The original bed on Daryl's '70 was so rusted he started to make plans on blowing out its completely rusted-out wheel wells and replacing them with Pro-Street tubs. Shortly after this decision one of his friends called Daryl and told him he spotted an abandoned shortbed Sweptline sitting in a parking lot at a neighborhood taco stand. The news was too good to be true, so Daryl blew it off as a practical joke. A few weeks later another buddy called with a report about the same truck. With an "aw shoot," Daryl rushed to check it out. When he arrived, he discovered an old orange Texas Highway Department truck with a blown Slant Six and its roof cut off. A whopping $300 later and with a little bit of work, Daryl removed the only good part the truck had-a perfect dent-free bed. After Daryl gave up his search for an original chrome rear bumper (not a big ugly camper bumper), Daryl custom-fabricated an all-steel roll pan and filled the postholes on the bed. From here, Daryl shipped his Dodge to Phil's Collision in Lindsay, Texas, where after about eight months, the '70 Dodge returned in a fully slicked coating of '02 Dodge Bright Silver DuPont paint.

Daryl works as a dispatcher for a trucking company running 18-wheelers over the road. He attributes Greg Saddberry, one of his friends at work, for helping with "a lot of the work" on his Dodge. Along with his good buddy's assistance, Daryl made plans to have his Dodge appear factory- original while incorporating as many modern features as possible. For the front suspension's update, the Dodge's original straight axle was dumped in favor of a Mustang II frontend with 11-inch disc brakes and rack-and-pinion steering from Fatman Fabrications. The only pieces retained from the '70 Dodge were the cab, frame, and rearend housing. Utilizing Greg's massive home shop, they spent numerous hours on the chassis boxing, filling all unnecessary holes, and welding all the original brackets on before the frame was sent out for powdercoating. The original 8 3/4-inch Mopar rearend housing was stuffed with a 3.55:1 geared limited-slip differential.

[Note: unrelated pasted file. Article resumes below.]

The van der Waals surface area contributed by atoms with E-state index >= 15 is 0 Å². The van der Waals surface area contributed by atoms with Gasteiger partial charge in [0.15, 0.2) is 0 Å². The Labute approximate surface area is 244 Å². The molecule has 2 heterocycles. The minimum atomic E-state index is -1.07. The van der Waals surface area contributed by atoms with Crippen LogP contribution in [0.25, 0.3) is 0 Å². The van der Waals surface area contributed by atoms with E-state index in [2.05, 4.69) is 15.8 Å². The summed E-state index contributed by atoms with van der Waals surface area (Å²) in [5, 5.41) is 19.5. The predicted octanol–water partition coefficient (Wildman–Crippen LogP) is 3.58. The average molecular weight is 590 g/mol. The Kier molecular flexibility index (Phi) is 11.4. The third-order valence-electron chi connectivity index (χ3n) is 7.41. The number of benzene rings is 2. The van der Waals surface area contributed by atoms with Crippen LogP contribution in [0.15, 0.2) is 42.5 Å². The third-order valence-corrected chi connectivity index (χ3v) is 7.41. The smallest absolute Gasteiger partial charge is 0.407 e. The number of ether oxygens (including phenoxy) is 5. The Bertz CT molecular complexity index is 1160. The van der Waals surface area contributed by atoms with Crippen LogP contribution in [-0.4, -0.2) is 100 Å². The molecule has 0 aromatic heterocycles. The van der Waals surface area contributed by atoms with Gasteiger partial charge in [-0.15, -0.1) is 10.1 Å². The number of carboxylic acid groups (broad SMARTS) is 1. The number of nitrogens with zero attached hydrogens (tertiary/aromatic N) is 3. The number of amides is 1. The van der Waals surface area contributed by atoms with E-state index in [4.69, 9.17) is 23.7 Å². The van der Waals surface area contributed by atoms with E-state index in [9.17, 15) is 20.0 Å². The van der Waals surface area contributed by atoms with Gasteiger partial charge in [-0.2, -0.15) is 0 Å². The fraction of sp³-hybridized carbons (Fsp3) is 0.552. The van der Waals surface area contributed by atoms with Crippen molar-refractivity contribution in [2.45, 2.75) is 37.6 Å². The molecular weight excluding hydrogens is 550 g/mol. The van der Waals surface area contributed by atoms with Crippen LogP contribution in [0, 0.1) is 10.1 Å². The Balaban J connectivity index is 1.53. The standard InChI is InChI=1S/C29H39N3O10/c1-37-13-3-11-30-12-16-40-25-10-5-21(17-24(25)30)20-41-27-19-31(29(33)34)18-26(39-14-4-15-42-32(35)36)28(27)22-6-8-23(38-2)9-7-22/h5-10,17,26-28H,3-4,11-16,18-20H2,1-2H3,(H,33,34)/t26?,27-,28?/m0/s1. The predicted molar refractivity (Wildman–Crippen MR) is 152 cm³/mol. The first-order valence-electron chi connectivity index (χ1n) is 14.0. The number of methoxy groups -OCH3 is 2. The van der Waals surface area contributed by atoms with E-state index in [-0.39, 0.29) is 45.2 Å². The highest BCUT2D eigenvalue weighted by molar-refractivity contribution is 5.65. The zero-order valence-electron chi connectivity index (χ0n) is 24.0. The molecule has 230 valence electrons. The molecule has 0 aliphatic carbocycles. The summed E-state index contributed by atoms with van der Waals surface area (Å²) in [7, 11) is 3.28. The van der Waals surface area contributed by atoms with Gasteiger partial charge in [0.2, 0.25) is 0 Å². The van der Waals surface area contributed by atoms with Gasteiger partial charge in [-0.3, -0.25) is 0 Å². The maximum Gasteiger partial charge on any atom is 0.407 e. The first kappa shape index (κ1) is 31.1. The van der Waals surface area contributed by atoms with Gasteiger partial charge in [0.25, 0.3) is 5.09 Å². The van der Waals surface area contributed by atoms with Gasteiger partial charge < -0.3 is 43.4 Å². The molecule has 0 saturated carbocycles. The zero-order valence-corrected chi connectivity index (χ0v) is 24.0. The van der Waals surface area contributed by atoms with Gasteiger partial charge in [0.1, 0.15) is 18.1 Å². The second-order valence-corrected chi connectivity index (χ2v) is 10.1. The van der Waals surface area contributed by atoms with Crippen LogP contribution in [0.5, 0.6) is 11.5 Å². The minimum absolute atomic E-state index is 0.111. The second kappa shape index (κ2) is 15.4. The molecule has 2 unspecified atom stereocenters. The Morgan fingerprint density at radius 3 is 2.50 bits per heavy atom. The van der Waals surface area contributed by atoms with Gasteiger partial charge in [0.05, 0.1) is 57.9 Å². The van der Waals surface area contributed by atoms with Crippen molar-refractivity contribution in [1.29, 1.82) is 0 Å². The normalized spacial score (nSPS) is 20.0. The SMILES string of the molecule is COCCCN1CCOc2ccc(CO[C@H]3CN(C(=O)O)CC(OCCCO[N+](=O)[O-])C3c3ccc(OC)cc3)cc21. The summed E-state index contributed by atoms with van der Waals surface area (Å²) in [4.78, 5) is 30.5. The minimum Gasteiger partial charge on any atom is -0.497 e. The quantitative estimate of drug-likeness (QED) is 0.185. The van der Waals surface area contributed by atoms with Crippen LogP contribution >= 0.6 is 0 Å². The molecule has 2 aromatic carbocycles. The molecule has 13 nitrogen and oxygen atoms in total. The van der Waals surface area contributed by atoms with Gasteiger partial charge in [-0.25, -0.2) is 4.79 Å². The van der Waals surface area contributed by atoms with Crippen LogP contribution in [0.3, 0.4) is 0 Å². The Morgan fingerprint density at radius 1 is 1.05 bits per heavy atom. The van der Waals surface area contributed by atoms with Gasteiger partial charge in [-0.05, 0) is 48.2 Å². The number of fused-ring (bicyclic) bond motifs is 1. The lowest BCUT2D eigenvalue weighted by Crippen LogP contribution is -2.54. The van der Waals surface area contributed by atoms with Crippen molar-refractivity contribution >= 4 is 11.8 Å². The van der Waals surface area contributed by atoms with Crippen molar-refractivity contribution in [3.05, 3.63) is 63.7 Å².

Daryl didn't indicate on his tech sheet whether or not he was running a hidden hitch behind his license plate. We're betting he does. How else could he haul his Super Stock '64 Plymouth to the drags? That's right, just like his Uncle Dale, after the drive home from work Daryl backs his Dodge D-100 Sweptline up to a tandem trailer and heads off to the drags.